Thursday, July 19, 2018

How Voluntary is Your Servitude? Voluntary Servitude from La Boétie to Marx

I have always been fairly comfortable with Deleuze and Guattari's assertion of the fundamental political question, drawing a line from Spinoza through Reich to their own writing. As Deleuze and Guattari write. 

"Why do men fight for their servitude as stubbornly as if it were their own salvation? How can people possibly reach the point of shouting “More taxes! Less bread!”?…The astonishing thing is not that some people steal or that others occasionally go on strike, but rather that all those who are starving do not steal as a regular practice, and all those who are exploited are not continually out on strike"

I was a little surprised to learn that Miguel Abensour had connected this passage, and the general question underlying it to La Boétie's concept of voluntary servitude. La Boétie's rhetoric is very similar to Spinoza's. As La Boétie writes, 

"Poor, miserable, foolish peoples, nations stubborn in your ill and and blind to your good! You let the finest and greatest part of your wealth be carried off under your noses, your fields be plundered, your houses be robbed and stripped of heirlooms and furniture, you live in such a fashion that you cannot boast that anything belongs to you, and it would seem you would be happy today to have just a share in your property, your families, and your lives. And all this waste, this misfortune, this ruin comes to you not from your enemies, but indeed from the enemy, the one you make as great as he is, for whom you go to war so bravely, for whose grandeur you do not refuse to offer yourselves up to die..."

What makes this servitude voluntary lies in the solution. As La Boétie writes, 

"Resolve no longer to be slaves and you are free! I do not want you to push him or overthrow him, but merely no longer to sustain him and, like a great colossus whose base has been pulled away, you will see him collapse of his own weight and break up. 

My surprise in Abensour's connection stems in part from reading Frédéric Lordon's Capitalisme, Désir, et Servitude. Lordon's book opens with an oddly placed polemic against La Boétie (which is why the title of its English translation, Willing Slaves of Capital  is so misguided). For Lordon La Boétie is of interest for precisely because "voluntary servitude" is an oxymoron that reflects the impossibility of understanding subjection from an axiom of freewill. It is not the specific argument of La Boétie's text which interests Lordon but the way in which its title could be understood as the logical culmination of a particular philosophical imaginary. As Lordon writes,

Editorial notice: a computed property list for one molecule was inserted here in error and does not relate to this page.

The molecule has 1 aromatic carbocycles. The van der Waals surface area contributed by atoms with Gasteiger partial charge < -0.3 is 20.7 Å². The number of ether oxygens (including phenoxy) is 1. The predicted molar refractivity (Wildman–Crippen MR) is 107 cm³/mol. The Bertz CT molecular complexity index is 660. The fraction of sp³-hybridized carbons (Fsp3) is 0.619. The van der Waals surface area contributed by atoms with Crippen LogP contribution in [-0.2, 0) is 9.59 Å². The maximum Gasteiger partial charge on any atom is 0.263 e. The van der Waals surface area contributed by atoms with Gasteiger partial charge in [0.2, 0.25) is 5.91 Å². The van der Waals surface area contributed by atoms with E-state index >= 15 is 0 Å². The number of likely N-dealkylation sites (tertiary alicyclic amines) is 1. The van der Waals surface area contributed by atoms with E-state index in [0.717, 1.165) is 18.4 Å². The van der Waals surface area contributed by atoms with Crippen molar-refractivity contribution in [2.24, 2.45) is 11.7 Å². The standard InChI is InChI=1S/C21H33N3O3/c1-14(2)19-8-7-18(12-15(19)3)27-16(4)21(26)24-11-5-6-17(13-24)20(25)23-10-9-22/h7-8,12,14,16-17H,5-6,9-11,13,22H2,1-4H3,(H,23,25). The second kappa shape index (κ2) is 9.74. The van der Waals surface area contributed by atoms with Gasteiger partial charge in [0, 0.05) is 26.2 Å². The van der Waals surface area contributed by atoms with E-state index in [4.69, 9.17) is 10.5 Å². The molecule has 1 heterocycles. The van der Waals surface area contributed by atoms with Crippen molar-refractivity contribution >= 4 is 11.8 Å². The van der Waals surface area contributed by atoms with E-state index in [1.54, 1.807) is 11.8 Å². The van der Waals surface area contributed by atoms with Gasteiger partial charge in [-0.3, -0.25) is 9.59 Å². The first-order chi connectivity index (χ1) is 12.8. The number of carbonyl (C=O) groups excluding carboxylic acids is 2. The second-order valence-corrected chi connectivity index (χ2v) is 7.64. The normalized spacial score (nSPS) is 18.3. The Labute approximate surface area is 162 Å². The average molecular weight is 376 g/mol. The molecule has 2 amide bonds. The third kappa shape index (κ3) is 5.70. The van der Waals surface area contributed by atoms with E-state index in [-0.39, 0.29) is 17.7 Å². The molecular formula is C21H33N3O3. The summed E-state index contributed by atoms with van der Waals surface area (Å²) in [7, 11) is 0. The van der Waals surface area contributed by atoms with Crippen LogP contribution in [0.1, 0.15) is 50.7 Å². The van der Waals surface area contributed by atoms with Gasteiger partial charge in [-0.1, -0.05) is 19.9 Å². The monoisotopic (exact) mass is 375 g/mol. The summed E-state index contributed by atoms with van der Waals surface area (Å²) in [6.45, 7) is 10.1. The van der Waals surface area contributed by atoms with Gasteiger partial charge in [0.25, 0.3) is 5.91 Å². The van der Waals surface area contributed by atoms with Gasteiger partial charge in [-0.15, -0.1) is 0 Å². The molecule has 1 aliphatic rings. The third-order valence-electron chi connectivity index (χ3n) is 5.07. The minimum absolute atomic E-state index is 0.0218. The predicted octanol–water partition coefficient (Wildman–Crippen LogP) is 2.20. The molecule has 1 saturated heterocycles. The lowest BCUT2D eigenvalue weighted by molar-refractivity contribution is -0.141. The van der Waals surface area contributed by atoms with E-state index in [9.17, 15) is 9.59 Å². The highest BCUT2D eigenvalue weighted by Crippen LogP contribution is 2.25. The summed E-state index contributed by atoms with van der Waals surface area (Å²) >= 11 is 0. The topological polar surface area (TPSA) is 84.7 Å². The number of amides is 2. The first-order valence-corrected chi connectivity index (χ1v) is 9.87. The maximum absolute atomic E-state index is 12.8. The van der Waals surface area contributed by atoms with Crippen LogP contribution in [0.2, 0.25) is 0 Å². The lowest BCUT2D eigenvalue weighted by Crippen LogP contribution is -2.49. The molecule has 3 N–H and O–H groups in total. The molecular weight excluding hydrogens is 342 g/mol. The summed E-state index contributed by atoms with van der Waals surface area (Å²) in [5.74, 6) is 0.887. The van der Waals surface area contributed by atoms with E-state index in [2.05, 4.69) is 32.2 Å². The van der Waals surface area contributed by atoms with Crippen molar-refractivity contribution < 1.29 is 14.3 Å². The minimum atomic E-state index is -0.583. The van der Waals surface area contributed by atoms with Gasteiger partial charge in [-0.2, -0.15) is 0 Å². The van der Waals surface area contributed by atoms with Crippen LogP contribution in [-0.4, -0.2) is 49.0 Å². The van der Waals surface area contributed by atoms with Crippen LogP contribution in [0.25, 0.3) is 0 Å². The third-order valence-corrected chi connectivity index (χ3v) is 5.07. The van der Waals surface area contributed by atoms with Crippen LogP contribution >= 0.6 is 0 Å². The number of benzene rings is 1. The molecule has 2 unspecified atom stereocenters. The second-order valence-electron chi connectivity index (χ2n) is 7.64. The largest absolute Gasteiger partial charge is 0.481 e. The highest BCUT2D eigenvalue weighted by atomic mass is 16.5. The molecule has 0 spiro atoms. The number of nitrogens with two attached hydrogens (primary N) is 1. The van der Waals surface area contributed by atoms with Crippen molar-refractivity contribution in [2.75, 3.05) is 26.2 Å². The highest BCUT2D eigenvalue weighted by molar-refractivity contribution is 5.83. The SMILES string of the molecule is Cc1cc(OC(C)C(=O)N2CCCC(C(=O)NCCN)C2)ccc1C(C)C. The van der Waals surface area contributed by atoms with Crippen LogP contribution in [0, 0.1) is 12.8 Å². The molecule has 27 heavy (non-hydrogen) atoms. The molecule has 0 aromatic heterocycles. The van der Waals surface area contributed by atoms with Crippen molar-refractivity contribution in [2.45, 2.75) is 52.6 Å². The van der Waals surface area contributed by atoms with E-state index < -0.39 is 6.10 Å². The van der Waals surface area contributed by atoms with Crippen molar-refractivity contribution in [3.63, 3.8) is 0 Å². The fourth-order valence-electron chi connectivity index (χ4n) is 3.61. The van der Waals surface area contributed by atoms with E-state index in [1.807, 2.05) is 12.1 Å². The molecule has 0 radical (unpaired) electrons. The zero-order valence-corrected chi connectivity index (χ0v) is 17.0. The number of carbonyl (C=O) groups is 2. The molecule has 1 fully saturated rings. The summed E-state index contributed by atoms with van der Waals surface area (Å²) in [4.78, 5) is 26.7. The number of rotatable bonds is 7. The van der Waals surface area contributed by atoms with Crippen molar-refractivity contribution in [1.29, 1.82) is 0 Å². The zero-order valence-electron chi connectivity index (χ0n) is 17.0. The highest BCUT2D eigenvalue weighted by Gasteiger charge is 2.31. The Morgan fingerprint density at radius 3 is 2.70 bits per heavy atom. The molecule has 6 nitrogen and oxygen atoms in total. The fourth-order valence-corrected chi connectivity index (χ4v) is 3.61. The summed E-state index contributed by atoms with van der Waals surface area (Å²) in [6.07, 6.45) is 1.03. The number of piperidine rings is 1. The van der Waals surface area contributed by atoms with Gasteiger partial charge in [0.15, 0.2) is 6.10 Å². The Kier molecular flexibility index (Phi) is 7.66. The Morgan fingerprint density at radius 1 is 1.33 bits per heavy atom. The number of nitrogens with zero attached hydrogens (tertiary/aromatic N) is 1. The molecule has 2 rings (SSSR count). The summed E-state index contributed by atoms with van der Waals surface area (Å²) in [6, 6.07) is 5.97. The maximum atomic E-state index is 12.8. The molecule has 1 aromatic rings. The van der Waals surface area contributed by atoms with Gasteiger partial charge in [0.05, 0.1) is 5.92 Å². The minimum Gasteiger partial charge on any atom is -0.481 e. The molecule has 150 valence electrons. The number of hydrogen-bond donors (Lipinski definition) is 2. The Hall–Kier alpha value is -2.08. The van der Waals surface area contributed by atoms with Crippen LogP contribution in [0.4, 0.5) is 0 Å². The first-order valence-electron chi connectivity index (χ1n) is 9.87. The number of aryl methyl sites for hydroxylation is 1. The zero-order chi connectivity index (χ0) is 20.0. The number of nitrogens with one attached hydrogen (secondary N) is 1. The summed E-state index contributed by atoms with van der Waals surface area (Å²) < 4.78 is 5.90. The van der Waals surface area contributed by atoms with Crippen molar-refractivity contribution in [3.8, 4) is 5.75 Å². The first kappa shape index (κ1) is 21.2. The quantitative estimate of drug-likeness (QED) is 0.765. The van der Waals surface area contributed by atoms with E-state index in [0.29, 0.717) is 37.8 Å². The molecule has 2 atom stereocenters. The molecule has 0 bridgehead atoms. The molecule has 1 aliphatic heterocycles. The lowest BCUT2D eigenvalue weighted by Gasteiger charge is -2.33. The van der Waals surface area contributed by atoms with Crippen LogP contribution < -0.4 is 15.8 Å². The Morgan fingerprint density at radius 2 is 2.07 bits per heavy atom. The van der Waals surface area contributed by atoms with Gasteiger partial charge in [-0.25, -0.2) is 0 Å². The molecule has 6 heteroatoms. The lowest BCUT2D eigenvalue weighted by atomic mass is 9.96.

"The individual-subject imagines itself to be a free being, endowed with an autonomous will, whose actions are the effects of its sovereign volition; hence, had I wanted emancipation strongly enough, I would have been able to escape my condition of servitude; ; consequently, if I am in this condition it must be the fault of my will, and my servitude has to be voluntary. Under such a metaphysics of subjectivity, voluntary servitude is doomed to remain a insoluble enigma."

Spinoza is the way out of such a dead end. Spinoza begins not with freedom, but with subjection. We are born conscious of our desire and ignorant of the causes of things, including our desires. In place of an free will we have to grasp the real chain of connections and relations that determine and shape our desires and affects. As Lordon writes, "There is no such thing as voluntary servitude. There is only passionate servitude. That, however, is universal." Since servitude cannot be deduced from the freedom of the will it must be thought from the heteronomy of the affects. 

Despite Lordon's declaration of a hard divide between Lordon and La Boétie, between servitude understood in terms of the will and servitude understood in terms of desire, Abensour argues that Spinoza's fundamental provocation has to be understood as a reformulation of voluntary servitude. To cite Spinoza's passage at length. 

"...the supreme mystery of despotism, its prop and stay, is to keep men in a state of deception, and with the specious title of religion to cloak the fear with which they must be held in check, so that they will fight for their servitude as if for salvation, and count it no shame but the highest honour, to spend their blood and lives for the glorification of one man…"